I believe the SDR-S100 was Panasonic's first foray into a flash-memory-only camcorder, mine being a North American NTSC unit recording MPEG2, 704x480 interlaced to an SD card (note: this unit can't accept the newer SDHC cards; the SDR-S150 that replaced it can). Note that the 704x480 aspect differs from the most-common NTSC DV format of 720x480. The audio is recorded as MPEG Layer 2, stereo, 48KHz sampling, constant bitrate of 256Kbps (as reported by Avidemux2). The output MPEG2 video is packaged in a ".mod" file container.
The SDR-S100's main claim to fame is its tiny size, 3 CCD imaging (1/6" 640K CCDs) and optical image stabilization. Make no mistake — this is a tiny, tiny camera that predates the current crop of consumer-level microcams by a couple of years. However, to keep the size down, Panasonic saw fit to leave off an accessory/hot shoe and external mike and headphone jacks, severely limiting its functionality. That, and the U.S. street price of over $1,100 (over 860 Euros) made this camera very pricey for what you got. However, some review sites have given the SDR-S100 high marks for its image quality and for its pioneering use of the SD memory card as the primary (and only) storage medium.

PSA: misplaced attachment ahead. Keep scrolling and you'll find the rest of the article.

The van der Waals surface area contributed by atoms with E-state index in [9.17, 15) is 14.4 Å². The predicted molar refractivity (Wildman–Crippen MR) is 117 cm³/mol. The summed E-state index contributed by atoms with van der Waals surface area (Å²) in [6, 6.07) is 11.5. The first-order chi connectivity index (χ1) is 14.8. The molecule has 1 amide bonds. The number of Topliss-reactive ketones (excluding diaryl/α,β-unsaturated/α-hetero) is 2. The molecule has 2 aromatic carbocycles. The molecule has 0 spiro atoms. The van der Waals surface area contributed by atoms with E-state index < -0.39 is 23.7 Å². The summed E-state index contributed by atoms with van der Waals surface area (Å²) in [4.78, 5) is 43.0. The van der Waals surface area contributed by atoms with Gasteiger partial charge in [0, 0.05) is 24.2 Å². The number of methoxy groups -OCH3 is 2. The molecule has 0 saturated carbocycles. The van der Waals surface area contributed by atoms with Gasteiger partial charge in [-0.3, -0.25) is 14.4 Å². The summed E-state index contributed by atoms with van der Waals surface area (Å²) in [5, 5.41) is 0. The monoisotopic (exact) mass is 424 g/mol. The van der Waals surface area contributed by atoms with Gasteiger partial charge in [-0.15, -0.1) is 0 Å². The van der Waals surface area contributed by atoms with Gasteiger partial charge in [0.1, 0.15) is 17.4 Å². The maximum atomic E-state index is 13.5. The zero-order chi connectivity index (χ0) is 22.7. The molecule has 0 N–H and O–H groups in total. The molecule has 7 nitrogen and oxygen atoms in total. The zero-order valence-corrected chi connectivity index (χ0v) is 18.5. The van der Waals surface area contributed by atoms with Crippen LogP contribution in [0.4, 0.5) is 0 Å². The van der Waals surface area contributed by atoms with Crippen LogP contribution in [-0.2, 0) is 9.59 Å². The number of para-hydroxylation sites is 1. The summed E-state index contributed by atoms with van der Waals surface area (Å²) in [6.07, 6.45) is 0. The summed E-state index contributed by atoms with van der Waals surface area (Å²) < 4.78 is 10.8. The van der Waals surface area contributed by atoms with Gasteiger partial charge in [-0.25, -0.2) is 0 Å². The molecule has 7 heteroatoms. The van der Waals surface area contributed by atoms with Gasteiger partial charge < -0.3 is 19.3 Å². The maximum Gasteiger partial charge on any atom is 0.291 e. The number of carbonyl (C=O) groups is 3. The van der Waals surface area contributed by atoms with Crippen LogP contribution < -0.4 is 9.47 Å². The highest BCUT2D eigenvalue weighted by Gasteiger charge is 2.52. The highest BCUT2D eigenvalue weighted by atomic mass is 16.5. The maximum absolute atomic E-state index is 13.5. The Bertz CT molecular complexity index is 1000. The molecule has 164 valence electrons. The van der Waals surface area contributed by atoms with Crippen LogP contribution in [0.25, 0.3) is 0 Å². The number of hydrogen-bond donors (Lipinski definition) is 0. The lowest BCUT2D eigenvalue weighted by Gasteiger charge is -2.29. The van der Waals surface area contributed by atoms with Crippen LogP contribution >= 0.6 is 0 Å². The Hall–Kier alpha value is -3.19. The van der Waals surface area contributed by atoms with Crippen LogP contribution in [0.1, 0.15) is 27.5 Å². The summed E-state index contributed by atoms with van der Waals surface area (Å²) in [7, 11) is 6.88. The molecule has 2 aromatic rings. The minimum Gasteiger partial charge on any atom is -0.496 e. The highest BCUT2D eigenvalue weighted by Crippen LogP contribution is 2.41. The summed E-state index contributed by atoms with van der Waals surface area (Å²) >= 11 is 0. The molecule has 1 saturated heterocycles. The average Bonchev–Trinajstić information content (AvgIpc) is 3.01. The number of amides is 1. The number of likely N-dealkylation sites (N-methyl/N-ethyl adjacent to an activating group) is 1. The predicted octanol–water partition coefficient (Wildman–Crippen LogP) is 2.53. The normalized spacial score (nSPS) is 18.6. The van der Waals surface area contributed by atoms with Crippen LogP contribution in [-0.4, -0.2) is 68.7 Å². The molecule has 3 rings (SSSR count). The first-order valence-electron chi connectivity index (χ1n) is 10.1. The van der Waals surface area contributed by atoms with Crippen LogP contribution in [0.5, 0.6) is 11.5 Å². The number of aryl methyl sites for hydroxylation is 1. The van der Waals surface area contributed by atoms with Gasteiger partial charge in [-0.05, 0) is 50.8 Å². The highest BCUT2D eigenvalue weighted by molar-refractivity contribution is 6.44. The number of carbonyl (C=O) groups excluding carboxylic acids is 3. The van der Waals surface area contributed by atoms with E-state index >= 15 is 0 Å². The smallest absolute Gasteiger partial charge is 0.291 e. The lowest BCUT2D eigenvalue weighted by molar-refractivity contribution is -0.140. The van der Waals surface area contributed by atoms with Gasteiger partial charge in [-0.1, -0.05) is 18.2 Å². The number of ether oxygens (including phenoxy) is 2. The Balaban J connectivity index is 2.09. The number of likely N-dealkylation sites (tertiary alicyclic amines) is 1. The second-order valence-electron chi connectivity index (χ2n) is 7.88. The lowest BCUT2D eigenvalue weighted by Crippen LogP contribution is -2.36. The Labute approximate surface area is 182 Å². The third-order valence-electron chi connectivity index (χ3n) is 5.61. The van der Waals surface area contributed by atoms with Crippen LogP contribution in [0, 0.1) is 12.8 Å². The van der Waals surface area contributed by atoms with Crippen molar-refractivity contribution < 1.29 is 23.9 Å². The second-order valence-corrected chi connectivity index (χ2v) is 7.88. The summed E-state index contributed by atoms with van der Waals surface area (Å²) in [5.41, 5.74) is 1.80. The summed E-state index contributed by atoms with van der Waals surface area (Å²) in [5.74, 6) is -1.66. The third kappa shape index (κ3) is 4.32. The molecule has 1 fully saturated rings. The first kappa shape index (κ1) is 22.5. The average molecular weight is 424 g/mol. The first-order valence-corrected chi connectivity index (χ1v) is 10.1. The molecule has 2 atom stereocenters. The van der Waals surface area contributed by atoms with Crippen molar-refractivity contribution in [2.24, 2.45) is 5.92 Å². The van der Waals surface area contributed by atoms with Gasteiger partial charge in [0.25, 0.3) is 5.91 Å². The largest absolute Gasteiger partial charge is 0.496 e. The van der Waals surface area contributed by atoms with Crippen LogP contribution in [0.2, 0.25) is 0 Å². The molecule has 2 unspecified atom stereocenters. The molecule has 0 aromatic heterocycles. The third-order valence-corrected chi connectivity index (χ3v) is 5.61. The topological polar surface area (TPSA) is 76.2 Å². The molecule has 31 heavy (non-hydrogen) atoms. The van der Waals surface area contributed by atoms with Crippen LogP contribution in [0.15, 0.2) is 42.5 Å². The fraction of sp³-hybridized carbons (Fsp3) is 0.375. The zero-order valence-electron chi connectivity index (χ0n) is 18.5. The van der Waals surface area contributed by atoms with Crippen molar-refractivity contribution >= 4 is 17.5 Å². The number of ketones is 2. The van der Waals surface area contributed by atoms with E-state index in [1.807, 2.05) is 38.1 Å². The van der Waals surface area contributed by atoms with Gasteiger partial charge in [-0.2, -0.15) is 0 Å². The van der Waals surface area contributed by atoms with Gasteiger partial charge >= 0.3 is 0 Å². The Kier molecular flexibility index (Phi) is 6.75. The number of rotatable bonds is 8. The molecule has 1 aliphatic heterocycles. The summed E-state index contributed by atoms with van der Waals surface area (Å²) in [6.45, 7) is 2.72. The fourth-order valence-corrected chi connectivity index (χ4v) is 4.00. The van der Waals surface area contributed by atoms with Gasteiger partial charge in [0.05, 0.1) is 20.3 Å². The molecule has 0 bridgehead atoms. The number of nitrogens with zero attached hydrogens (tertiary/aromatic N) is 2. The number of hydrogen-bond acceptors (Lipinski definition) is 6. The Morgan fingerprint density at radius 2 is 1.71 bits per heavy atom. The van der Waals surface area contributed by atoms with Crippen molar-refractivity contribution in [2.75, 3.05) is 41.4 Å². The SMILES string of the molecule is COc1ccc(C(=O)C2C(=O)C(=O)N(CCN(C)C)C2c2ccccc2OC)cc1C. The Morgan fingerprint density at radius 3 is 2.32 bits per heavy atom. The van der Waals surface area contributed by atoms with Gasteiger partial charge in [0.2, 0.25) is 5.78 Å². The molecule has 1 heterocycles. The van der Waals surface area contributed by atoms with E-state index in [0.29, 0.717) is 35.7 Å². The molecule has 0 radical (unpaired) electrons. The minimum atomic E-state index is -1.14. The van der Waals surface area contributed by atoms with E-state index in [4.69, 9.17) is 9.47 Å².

Despite its limitations, the SDR-S100 is a useful little camera for applications/environments where larger cameras won't work. I can see this camera being modified as a "helmet cam" or perhaps being mounted externally to a race car to obtain those dramatic POV-style shots we all know and love. I personally use mine for nature footage while floating down southwestern U.S. rivers; the unit's small size allows me to handle the boat and shoot video at the same time with a lot less risk of capsizing the boat or dunking the camera.
I have successfully added my SDR-S100 clips into a working timeline, and rendered out usable video, using Kdenlive 0.7.x.
This model was superceded by the almost-identical SDR-S150; then the entire SDR-Sxx line seems to have died out; the nearest equivalent in a standard-def camera in Panasonic's current (Feb. 2009) lineup seems to be the SDR-S10, which has a much different form factor and much lower MSRP. In the same price range, however, you can now get a Hi-Def combo SDHC/HDD unit like the HDC-HS100.